Abdul Mahdi and his allies from the political forces announced their agreement to meet the demands of the demonstrators except the dismissal or resignation of Abdul Mahdi or early elections.

PM’s survival
The prime minister’s allies insist on his survival, accompanied by a significant increase in killings, kidnappings and arrests of activists and journalists, with the promotion of news that they have an agreement with Al-Sistani that allows the continuation of Abdul Mahdi’s government, new ministerial and constitutional amendments and a set of important laws, without holding early elections.
Al-Sistani’s office denied that they had concluded such an agreement or that they had anything to do with it.
“The real conviction is the conviction of the people. We have no guardianship over the people, but we support it because the constitution says they are the source of powers,” Sistani’s top aid told Arab News.
“We support peaceful demonstration because it is the right of the citizen … If it remains peaceful, it will affect the state’s convictions.
“We have no confidence that those (political forces) will be able to solve the problem. We see that they are part of the problem, not part of the solution and unless there is a real change within the constitutional items, the problem will remain the same.”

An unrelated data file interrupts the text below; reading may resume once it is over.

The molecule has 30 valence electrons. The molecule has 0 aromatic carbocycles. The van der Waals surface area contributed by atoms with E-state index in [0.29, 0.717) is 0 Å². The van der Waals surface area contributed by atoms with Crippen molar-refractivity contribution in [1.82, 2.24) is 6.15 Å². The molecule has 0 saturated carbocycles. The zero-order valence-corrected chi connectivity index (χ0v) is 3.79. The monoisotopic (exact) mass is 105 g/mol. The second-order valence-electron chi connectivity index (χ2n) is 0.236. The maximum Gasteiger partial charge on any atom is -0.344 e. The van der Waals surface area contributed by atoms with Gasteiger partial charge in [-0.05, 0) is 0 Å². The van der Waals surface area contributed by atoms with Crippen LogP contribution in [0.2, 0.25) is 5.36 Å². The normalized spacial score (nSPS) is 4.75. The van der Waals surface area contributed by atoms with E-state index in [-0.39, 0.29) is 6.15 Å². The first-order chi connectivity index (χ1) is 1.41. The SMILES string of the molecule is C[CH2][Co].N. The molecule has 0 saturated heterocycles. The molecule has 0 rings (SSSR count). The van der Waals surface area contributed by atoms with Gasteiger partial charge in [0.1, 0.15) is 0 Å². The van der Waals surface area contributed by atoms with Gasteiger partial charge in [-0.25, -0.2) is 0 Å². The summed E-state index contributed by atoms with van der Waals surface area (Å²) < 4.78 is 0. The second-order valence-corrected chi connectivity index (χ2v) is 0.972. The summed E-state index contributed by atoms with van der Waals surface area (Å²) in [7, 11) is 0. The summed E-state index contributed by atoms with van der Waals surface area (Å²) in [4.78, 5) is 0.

FASTFACTS

• Abdul Mahdi and his allies from the political forces announced their agreement to meet the demands of the demonstrators except the dismissal or resignation of the government, or early elections. 

• Ali Sistani’s top aid tells Arab News that the grand ayatollah does not suppport the continuation of the present government in Iraq.

Iraq ranks high on the list of the most corrupt countries. The system of political, sectarian and ethnic quotas adopted by Iraqi politicians since 2004, which includes the three presidencies and ministries and advanced positions in all state institutions, contributed to the spread of financial and administrative corruption and provided the required protection for corrupt politicians.
“There have been no real treatments for corruption over the past years. Corruption is rampant ... because of the weakness of the judiciary and the regulatory authorities, some of which have sought to use corruption cases to blackmail and enrich themselves.
“Officials are getting rich at the expense of the people. Corruption whales became powerful, while the qualified people have left Iraq and the graduates do not find jobs.